It really seems, like Richard Feynman said in one of its famous lecturers, that there is plenty of room at the bottom.
Scientists at Delft University have managed to use a single atom to store a bit, or better, a structure where the presence of an atom or the missing of an atom can be used to store the 1 or 0 value.
At this level of storage one can store 500TB per square inch. Till 2015 the highest storage density achieved was through magnetic media was 1.3TB per square inch and in February 2016 for the first time NAND memory (based on silicon) achieved a higher density reaching 3TB per square inch. Well, what the scientists at Delft did was to increase this density 150 times!
To write the bits on single atoms the scientist used a scanning tunneling microscope (STM) that works like a nano needle that can push the atoms around. It is not the first time that an STM is used to move atoms, actually the first published occurrence was back in 1989 when IBM researchers wrote the word "IBM" using and STM to push xenon atoms on a nichel substrata.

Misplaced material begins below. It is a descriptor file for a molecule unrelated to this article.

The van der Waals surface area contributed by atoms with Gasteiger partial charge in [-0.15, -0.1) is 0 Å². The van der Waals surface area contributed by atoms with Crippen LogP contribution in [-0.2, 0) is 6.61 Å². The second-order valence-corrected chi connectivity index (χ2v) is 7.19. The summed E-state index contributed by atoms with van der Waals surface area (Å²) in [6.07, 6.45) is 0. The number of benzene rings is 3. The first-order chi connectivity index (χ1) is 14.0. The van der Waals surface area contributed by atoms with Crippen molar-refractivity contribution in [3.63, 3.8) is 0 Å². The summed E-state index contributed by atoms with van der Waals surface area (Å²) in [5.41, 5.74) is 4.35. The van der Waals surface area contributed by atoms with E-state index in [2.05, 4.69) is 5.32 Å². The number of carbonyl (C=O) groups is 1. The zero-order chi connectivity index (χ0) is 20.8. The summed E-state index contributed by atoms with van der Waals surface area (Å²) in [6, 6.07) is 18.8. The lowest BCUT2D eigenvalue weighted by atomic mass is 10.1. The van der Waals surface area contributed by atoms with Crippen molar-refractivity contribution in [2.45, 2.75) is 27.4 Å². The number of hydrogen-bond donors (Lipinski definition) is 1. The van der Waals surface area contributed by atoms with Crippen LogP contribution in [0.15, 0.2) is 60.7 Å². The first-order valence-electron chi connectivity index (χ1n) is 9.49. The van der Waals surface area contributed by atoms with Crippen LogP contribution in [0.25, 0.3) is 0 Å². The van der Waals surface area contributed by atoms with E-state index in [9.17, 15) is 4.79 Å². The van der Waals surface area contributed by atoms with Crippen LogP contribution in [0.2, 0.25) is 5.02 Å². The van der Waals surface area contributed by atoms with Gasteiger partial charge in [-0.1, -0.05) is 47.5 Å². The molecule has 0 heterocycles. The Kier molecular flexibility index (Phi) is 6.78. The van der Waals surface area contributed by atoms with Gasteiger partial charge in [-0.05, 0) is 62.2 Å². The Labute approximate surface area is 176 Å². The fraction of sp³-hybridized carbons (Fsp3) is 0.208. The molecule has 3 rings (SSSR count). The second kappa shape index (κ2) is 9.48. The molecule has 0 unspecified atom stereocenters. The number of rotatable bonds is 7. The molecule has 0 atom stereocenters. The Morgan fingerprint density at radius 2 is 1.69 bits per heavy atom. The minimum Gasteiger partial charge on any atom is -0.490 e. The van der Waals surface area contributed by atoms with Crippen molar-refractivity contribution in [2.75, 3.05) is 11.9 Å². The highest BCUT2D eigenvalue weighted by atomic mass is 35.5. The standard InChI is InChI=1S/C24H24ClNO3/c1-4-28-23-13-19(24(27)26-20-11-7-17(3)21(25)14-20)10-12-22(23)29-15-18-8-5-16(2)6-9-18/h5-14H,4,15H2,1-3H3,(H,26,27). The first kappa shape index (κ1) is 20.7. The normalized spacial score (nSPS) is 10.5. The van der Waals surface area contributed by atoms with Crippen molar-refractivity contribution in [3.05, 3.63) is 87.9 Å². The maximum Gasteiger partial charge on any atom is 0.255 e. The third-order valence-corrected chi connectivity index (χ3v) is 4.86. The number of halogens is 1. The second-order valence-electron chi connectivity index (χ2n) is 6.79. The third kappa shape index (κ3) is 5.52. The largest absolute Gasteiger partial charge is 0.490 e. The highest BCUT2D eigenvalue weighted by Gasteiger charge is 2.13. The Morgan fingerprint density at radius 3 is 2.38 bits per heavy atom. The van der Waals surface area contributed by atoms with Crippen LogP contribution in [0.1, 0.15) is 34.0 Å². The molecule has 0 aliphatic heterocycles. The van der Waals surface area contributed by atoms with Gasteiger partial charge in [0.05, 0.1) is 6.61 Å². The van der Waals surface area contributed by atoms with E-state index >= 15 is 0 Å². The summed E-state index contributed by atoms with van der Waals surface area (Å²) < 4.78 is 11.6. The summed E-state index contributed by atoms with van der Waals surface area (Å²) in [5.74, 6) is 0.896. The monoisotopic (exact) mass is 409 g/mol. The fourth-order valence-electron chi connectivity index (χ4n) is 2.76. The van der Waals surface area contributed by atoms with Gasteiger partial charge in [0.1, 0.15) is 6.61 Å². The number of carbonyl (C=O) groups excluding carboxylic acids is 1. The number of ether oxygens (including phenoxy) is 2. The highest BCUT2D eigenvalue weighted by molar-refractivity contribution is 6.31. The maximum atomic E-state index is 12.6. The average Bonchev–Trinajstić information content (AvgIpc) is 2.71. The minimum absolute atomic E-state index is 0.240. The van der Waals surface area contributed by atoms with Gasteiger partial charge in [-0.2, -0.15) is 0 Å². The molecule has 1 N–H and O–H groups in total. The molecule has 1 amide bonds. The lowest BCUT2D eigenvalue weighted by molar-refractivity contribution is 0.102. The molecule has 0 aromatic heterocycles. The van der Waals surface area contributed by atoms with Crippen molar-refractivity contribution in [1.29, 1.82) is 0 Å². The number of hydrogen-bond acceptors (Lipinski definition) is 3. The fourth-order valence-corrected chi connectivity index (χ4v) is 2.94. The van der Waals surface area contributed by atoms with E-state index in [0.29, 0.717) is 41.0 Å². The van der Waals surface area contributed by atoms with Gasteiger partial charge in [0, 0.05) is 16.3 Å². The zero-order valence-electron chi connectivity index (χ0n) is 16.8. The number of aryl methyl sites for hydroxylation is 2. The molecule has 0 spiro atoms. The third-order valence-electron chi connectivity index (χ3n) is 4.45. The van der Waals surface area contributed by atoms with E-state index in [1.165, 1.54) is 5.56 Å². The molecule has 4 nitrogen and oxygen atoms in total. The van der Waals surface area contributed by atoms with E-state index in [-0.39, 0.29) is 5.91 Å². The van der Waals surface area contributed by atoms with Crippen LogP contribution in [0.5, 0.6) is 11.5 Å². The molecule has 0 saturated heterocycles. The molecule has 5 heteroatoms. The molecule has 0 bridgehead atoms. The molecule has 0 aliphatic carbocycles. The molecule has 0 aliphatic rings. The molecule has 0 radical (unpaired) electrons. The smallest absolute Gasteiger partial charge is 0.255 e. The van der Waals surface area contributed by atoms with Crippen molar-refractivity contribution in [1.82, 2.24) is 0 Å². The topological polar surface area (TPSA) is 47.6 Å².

The Delft scientists used chlorine atoms on a copper substrata and have found a more effective way to move atoms around. They demonstrated the capability of their system, and its (relative) scalability by creating an 1kB memory by assembling blocks of 8 bytes each. And guess what? They wrote on that memory Richard Feynman's lecture "There is plenty of room at the bottom".
It is an amazing achievement, but do not expect to see this kind of atomic storage becoming available, nor in this decade nor in the next one.